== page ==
Here is a guest blog post by an amazing guy and writer, who also happens to be an interesting friend of mine. Readers, a round of applause for Josiah!

The following piece resonated with me on a deep and personal level. I asked him if I could share it with you all here, and he gave me the go-ahead.





We don’t want it; we don’t ask for it. But it happens to us every day.

Embrace the pain.

There’s a part of me that thirsts for glorious battles, heroic deeds, impossible quests. Images flash through my mind: a small band of soldiers against a vast array of dark armored villains—a young boy staring at a shining, sharpened sword—looking out on an endless horizon.

Why? Am I an ambitious, grasping person, wishing for glory that can’t be mine?


I want to experience the agony, the piercing of the soul. I want to feel despair, I want to see no end to the fight, I want to weep over a comrade’s body.

Are these good scenes? Never. But this is what I understand.

Without true suffering, you cannot feel peace. Without desperation, you cannot feel triumph. Without agonizing sadness, you can’t feel the flights of true joy. You can’t scale the peaks of heaven without first traveling through the Valley of the Shadow of Death.

Pain shapes us throughout their lives. Without feeling the rejection of love, how can you truly know what it feels like to love and be loved? Without pain, life is shallow. The tears shed from the heart clear the path for the laughter that bubbles from the soul.

Every single great person who has ever walked this Earth has felt pain. The most heroic people have suffered.

You’ve maybe heard that “every soldier is a hero”. Why is that? They have all been broken in spirit, mind, and body. They know what it is to be down and out. And that is why they can learn how to be more  whole, more triumphant, more joyful than ever before.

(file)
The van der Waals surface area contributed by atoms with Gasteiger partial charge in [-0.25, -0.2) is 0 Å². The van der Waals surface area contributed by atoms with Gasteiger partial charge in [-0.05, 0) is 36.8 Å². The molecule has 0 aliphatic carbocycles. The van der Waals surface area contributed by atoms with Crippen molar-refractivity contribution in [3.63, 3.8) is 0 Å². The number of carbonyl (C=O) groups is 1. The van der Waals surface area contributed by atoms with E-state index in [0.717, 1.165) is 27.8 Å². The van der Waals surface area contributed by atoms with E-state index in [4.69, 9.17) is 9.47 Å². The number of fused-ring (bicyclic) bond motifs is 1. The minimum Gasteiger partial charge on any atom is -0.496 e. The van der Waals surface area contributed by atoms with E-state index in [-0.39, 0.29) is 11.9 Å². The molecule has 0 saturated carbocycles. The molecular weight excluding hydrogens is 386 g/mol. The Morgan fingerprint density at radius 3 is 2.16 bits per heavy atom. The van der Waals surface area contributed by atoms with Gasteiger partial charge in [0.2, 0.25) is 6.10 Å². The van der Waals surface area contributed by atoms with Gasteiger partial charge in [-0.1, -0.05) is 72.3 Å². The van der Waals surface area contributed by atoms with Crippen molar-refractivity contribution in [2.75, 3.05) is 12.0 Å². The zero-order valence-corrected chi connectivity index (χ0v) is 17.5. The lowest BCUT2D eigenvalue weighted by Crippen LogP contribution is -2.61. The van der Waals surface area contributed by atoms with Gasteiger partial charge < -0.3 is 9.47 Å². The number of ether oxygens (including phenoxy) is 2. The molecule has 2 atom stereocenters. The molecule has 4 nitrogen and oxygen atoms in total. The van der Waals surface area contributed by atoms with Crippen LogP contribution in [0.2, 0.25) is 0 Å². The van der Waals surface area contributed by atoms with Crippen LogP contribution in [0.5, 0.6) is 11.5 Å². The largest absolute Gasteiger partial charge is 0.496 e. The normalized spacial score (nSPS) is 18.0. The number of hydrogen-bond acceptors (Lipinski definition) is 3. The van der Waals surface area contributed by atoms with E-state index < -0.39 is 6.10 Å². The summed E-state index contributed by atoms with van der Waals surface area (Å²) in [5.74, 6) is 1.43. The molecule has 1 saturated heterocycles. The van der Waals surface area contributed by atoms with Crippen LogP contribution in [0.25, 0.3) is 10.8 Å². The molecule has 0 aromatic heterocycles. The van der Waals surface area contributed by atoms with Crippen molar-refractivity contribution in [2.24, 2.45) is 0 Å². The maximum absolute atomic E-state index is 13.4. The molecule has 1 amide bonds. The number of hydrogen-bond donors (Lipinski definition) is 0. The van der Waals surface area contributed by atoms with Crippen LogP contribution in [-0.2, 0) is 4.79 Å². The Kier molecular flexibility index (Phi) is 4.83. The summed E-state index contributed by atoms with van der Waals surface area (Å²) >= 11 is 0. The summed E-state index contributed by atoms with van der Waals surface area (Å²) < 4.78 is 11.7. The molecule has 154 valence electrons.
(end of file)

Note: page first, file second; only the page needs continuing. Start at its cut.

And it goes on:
Jesus knew pain. He wasn’t a superhuman; he wasn’t able to skirt the suffering in this life. His whole career began in pain—or what else would you call forty days of fasting and temptation in the wilderness? Millions of people are saved because he suffered. He willingly gave himself, but if sin hadn’t been agonizing, if it hadn’t torn us apart, how would we know how good it is to be free?

Pain helps us grow in maturity.

Jesus said, “In this world, you will have trouble. But take heart! For I have overcome the world.”—John 16:33.

Pain is inevitable. Instead of trying to avoid it, first see how it may help you. Who knows what feelings you may never feel if you try to keep pain from your heart? Pain is conviction.

But it doesn’t end there. Pain leads toward greater things than we ever imagined.

Maybe that’s why my most common thought is that of a small group of people or a person staring out at a barren land. They’re feeling despair, but there’s a small seed of burning hope that will set fire to the land.

After the fire comes regrowth.

After pain comes redemption.

Bear the flame.

(Josiah A. 2020.)


4 comments found

  1. And I think you did a great job! Your essay reminded me of this quote from The Count of Monte Cristo: “You must needs have wished to die, to know how good it is to live.”
    Would like to see you write on fear sometime, if Odelia’s fine with it… 😉

  2. My pleasure. I’ve always wanted to write on raw human emotions and how they can be good or detrimental for us. I guess you can say this is the first step. Thanks for reading!

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